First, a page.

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Stack in Solidity means same as it means in any other machine or virtual machine. Stack is being allocated for call return addresses, function arguments and local variables. Besides limited by gas consumption, transactions are limited by stack size and cannot push more than 1024 EVM words on the stack. Probably the easiest place to study the stack usage in ...


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By reading at the contract, there are essentially two roles: > Seller: this is assigned inside the constructor, meaning that only the person who deployed this contract becomes a seller: constructor() payable { seller = payable(msg.sender); // Contract creator becomes seller value = msg.value / 2; require((2 * value) == msg.value, "Value ...


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You probably don't need to create a contract for every new product, as this would be expensive in terms of gas consumption. You can try something like this: // SPDX-License-Identifier: MIT pragma solidity 0.8.1; contract ManageProduct { struct Product { string name; uint256 price; } Product[] public products; ...


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I updated your code with examples of creating array of contracts, passing data and reading that: pragma solidity ^0.6.0; contract Item { uint public blabla1; uint public blabla2; constructor(uint _blabla1, uint _blabla2) public { blabla1 = _blabla1; blabla2 = _blabla2; } function returnData() view ...


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This touches several parts of how Ethereum works. I'll try to explain it in an understandable way: 1.) Ethereum has "externally owned accounts" (EOAs) and "contract accounts". EOAs are much like normal bank accounts. They have an address (IBAN) and a balance (in Ether). Essentially, the EOAs owner possesses a public key pair, of which ...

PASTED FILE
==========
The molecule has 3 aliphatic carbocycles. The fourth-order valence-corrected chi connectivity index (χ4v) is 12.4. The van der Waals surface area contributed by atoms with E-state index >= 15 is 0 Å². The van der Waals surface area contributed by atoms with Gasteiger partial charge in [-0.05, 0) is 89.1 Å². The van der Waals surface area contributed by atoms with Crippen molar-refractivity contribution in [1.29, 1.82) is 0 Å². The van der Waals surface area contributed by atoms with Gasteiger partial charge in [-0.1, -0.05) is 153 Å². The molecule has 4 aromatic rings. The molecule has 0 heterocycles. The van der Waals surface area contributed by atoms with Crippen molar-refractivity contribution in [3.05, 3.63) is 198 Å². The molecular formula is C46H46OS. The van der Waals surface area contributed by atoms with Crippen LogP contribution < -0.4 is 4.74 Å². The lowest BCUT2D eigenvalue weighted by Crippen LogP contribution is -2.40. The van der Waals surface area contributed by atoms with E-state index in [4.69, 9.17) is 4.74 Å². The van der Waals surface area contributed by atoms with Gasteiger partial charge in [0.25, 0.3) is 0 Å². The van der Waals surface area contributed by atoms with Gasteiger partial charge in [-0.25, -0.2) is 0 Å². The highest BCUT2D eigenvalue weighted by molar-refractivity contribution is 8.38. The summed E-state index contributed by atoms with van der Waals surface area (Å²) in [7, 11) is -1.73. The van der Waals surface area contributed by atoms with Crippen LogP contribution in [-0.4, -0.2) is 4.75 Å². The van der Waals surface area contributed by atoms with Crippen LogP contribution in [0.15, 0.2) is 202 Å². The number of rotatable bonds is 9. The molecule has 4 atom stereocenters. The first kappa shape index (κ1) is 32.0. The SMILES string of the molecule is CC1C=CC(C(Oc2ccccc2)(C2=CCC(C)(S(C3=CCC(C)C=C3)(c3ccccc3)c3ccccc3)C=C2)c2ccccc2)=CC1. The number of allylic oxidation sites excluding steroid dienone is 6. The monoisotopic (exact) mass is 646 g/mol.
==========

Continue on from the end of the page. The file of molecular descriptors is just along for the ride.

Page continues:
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An EOA has always a private key to sign the transactions. So if you plan to use one common EOA (your backend manager) then the sender of all transactions would be that EOA - and that one would also pay all gas fees. If you wish to get some Ethereum assets (either Ethers or some tokens) from the users as payments, the users need their own wallets (EOA) from ...


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A smart-contract is a passive software object that, on its own initiative, cannot request anything from anyone. A smart-contract is activated by a transaction sent to its address. The smart-contract cannot directly request anything on the Node, but it can emit an Event containing the request required for the smart-contract. The corresponding Node catch the ...